I’d like to take a look at one verse from the Gospel of John that I suspect most people pass quickly over, since it doesn’t seem to say a lot. It’s just a transitional verse that gives us some information that apparently has little bearing on the rest of the Gospel. But I have often thought about it during the days before celebrating the Passion of Jesus. Here it is:
“Jesus therefore no longer went about openly among the Jews, but went from there to the country near the wilderness, to a town called Ephraim; and there he stayed with the disciples” (Jn. 11:54). Jesus had recently raised Lazarus from the dead and within a very short time He would be going to his own death. So He went out toward the wilderness where no one would approach Him, and He took his best friends with Him. What was He thinking about in those days? The whole of his earthly life was about to come to its climax. He had won the acclaim of many people through the raising of Lazarus, but his mission was not thus fulfilled. “For he himself knew what was in man” (Jn. 2:25), that is, He knew the human heart, and that soon many of them would be turned bitterly against Him. No, He didn’t go to Ephraim to rest on his laurels; He went to contemplate his Passion and to prepare his heart for the definitive, titanic confrontation between good and evil, life and death, the power of light and the power of darkness.
I would guess that this was also a time of deep emotion. When He went to confront death at the tomb of Lazarus (this was only a sign of what He would do at his own resurrection), He was “deeply moved in spirit and troubled” (11:33). Then, we come across the shortest verse in the Bible, but one of the most moving: “Jesus wept” (v. 35). What can this mean? Some people seem a little uncomfortable with that. They say, well, Jesus was God, and He knew He was about to raise his friend; why then did He weep? Others might counter that He was also man, and this belongs to being man. Both of these approaches have some truth to them, but I think they don’t quite get to the heart of the matter.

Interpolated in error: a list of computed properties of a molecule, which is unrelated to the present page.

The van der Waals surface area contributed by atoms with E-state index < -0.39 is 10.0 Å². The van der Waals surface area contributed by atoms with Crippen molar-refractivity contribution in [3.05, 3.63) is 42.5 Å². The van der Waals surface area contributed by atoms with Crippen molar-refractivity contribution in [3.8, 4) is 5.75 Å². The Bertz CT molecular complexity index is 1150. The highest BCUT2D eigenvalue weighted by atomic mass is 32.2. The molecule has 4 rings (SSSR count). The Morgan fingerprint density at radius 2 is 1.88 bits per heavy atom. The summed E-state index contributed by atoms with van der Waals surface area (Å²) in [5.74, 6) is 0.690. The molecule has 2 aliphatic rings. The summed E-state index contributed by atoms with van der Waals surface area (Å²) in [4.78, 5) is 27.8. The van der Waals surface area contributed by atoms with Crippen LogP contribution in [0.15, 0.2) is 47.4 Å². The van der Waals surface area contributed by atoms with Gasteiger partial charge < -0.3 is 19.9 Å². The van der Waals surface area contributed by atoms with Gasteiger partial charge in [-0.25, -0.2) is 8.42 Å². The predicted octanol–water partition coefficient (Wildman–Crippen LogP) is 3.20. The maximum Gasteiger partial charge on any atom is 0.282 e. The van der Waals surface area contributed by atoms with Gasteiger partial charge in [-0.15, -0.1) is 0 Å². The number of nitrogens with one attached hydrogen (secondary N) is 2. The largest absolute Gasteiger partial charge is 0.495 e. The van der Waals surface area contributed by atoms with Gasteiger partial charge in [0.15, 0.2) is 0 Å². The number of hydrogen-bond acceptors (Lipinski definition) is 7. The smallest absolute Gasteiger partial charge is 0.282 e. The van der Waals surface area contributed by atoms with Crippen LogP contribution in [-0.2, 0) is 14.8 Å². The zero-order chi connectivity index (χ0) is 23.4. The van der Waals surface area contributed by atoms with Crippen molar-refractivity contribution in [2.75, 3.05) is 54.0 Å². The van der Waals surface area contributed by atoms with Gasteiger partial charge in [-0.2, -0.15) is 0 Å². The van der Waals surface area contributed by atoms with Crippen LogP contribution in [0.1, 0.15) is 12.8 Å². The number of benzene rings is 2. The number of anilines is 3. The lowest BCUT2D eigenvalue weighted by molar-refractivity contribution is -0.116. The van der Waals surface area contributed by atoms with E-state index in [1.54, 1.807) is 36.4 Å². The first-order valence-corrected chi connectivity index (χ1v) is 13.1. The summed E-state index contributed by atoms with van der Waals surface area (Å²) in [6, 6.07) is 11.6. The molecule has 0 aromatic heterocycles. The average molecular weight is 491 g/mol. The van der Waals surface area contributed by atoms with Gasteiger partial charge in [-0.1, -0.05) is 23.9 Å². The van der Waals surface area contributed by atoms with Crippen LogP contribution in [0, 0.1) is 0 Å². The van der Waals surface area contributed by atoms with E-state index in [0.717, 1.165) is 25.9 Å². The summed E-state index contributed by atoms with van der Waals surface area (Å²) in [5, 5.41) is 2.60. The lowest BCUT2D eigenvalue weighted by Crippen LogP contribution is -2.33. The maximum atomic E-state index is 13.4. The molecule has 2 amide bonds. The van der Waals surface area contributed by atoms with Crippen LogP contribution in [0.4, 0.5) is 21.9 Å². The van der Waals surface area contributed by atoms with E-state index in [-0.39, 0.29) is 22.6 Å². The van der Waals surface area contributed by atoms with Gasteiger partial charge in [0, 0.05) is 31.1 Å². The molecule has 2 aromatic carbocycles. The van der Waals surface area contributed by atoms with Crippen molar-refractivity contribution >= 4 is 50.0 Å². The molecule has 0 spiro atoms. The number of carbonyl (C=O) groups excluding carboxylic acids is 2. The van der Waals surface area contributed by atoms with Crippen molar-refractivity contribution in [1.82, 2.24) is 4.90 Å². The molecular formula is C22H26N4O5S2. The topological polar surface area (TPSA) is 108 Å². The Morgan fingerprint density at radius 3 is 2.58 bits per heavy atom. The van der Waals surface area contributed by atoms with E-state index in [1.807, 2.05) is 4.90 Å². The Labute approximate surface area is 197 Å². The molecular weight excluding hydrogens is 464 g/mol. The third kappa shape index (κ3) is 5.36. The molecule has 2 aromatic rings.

I take it as a given that Jesus is true God and true man, so I don’t need to agonize over this issue like some of our liturgical texts do (they repeatedly say things like: “You asked where Lazarus was laid, even though as God you already knew.” OK, we get the anti-Arian polemic, but it sounds a little silly). Another text is perhaps an anti-Monophysite one: “weeping in accordance with the law of nature,” Jesus proved the reality of his human nature. But I think when Jesus wept it was an expression of both his divine and human natures. The divine Person of the Son expressed his love and compassion through his human tears. Sure, He knew He was going to raise Lazarus, but God is not so detached from human sorrow and pain that He simply observes it and then coolly says, “I can fix that.” No, before He “fixes” anything, He enters into it, He feels it. Jesus, approaching the ultimate sacrifice of his own life, found Himself in the midst of a sea of human grief and pain, as Lazarus’ family and friends wept over his death. Perhaps He was deeply moved at this microcosm of the whole human condition, so deeply wounded, so full of suffering and sorrow, so susceptible to the pain of loss and tragedy. He would raise Lazarus, but He wouldn’t do it without first sharing the pain of the mourners.
Yet there is more than empathy for others here. The evangelist tells us that Jesus Himself loved Lazarus. If his tears were authentic (and how could they not be?) then like all other true weeping He must have felt within Himself that irrepressible energy of sorrow that washes over the heart like a mighty ocean wave, that must break the dam of rational composure and burst forth in hot tears. Jesus wept.
So now He is staying in Ephraim, contemplating all these things, looking ahead to the days to come. It’s a quiet time: no preaching, no working of miracles, just a few intimate conversations with his disciples (how we might wish to know what He told them in those secret moments!). He rested, He renewed his strength and determination to do the Father’s will. Perhaps He even dreaded somewhat the coming events, which drew closer with every sunrise. His hour had just about come.
In these first few days of Holy Week, we ought to go to Ephraim to be with the Lord. We know that He calls us to go with Him to the Upper Room, to Gethsemane and Golgotha, and eventually to stand, wonder-struck, at the Empty Tomb. But do we ever stop to think that He might be calling us to go with Him to Ephraim as well? In the Byzantine tradition, these first three days of Holy Week are called the “days of the Bridegroom.” They are the last days the Bridegroom will be with us, before He is taken away. The Gospel reading at the Liturgy of the Pre-Sanctified Gifts on Holy Tuesday includes the parable of the ten virgins awaiting the coming of the Bridegroom. So we are expected to keep vigil, to watch and wait. For this we go to Ephraim, to contemplate quietly the coming events which shake the foundation of the world.
Let us spend these days in prayer, in reflection, in intimate conversation with Him who has given his life for us, and who is mystically and sacramentally present with us as we celebrate our salvation in the liturgical re-presentation of his mighty works. He loves us as much as He loved his first disciples. He would like to spend some quiet time with us as we prepare to enter into his Passion and Resurrection. Let us go to Ephraim with Him and stay there for a while, and let us profess our love for Him. For soon the betrayer will be at hand…